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Friendship Collegiate cancels football game against unsanctioned Eastern Christian

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The Friendship Collegiate football team has canceled its Sept. 7 game against Eastern Christian Academy due to concerns over the Elkton, Md.-based team’s eligibility. The fifth-ranked Knights (1-0) would have run the risk of being disqualified from the inaugural District-wide playoffs had they competed against Eastern Christian, which is not sanctioned by the Maryland Public Secondary Schools Athletic Association.

“It’s not in our best interest to even play a game where a team isn’t sanctioned,” Friendship Collegiate Coach Aazaar Abdul-Rahim said. “Beyond that, we won’t be eligible for playoffs.”

The game was set to be played at Navy-Marine Corps Memorial Stadium as part of the Patriot Football Classic, a high school football showcase event organized to honor the military. Abdul-Rahim said Wednesday afternoon that the Knights have reached out to potential in-state and out-of-state opponents in hopes of finding a replacement foe for Sept. 7.

Friendship Collegiate, a public charter school, is the second team in as many days to cancel a scheduled game against the Honey Badgers (2-0), who were profiled last week in Sports Illustrated as “high school football’s first virtual powerhouse.” On Tuesday, West Catholic (Pa.) canceled its Sept. 1 game against Eastern Christian out of concern for what the repercussions might be for playing an unsanctioned opponent.

The Eastern Christian team, which is in its first year of existence, is not part of a traditional high school; it is affiliated with National Connections Academy, an online private school attended by Eastern Christian’s players. National Connections applied to the MPSSAA for sanctioned membership earlier this month, but was denied because Eastern Christian does not play any Maryland public schools.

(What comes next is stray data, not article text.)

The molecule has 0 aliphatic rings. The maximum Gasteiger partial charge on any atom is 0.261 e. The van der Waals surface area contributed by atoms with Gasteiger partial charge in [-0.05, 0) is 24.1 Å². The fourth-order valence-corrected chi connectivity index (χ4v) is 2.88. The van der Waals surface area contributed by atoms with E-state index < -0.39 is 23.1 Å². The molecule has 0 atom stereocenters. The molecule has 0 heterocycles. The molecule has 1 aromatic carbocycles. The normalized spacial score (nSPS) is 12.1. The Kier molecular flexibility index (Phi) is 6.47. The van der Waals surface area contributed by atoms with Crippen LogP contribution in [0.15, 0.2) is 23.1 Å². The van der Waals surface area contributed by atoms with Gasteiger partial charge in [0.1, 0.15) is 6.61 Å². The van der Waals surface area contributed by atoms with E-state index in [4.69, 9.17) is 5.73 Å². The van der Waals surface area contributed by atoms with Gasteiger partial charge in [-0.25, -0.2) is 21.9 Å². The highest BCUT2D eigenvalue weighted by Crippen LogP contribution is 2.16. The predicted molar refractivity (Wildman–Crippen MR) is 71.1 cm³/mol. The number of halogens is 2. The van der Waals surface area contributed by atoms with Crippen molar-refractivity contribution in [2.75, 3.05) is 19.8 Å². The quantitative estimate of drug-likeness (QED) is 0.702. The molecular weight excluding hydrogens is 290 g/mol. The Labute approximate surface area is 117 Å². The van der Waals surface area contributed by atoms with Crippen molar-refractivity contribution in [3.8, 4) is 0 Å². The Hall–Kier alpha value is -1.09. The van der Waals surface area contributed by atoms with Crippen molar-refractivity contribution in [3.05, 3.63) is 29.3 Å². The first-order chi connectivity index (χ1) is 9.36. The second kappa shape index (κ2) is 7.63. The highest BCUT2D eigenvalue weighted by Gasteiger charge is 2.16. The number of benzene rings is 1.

Officials from National Connections and the MPSSAA met Wednesday to continue discussions about the school’s status, but the parties reached no conclusion, according to Bill Reinhard, a spokesman for the Maryland Department of Education.

Neither Steven Guttentag, president of Connections Learning, the parent company of National Connections, nor Dwayne Thomas, Eastern Christian’s football coach, nor David Sills IV, Eastern Christian’s founder, returned messages Wednesday seeking comment.

In separate interviews, Abdul-Rahim and Tony Kennedy, the director of the Patriot Football Classic, said they were not aware Eastern Christian was not a sanctioned program until earlier this week. Kennedy said he booked games for the event based on matchups and did not check to see if any of the participating schools were sanctioned by their respective state athletic associations before finalizing the event’s schedule in May.

The matchup between Friendship Collegiate and Eastern Christian had been highly anticipated. The Knights went 9-1 last season and played a game on ESPN. Eastern Christian features quarterback David Sills V, who was offered a scholarship offer by Southern California Coach Lane Kiffin when Sills was 13.

D.C. statewide athletic director Clark Ray said Friendship Collegiate, which his association has sanctioned, would have run the risk of being deemed ineligible for the D.C. playoffs had it played an unsanctioned opponent.

“There’s never been a governing body that has checked the charter schools’ athletic schedules, the teams they’re playing, to that point,” Ray said Wednesday before Friendship Collegiate canceled the Eastern Christian game. “So for me to sit here and tell you right now if Friendship were to play Maryland Eastern Christian and Maryland Eastern Christian was not a sanctioned school by the state or by any state association, that we would throw Friendship out of a D.C. state athletic association playoff?

“I can’t tell you that because I think this first year, with establishing the state association, flexibility is key. Going forward, as we get this thing established, that would be a non-issue. A DCSAA school cannot play another team who is not sanctioned by their state association.”

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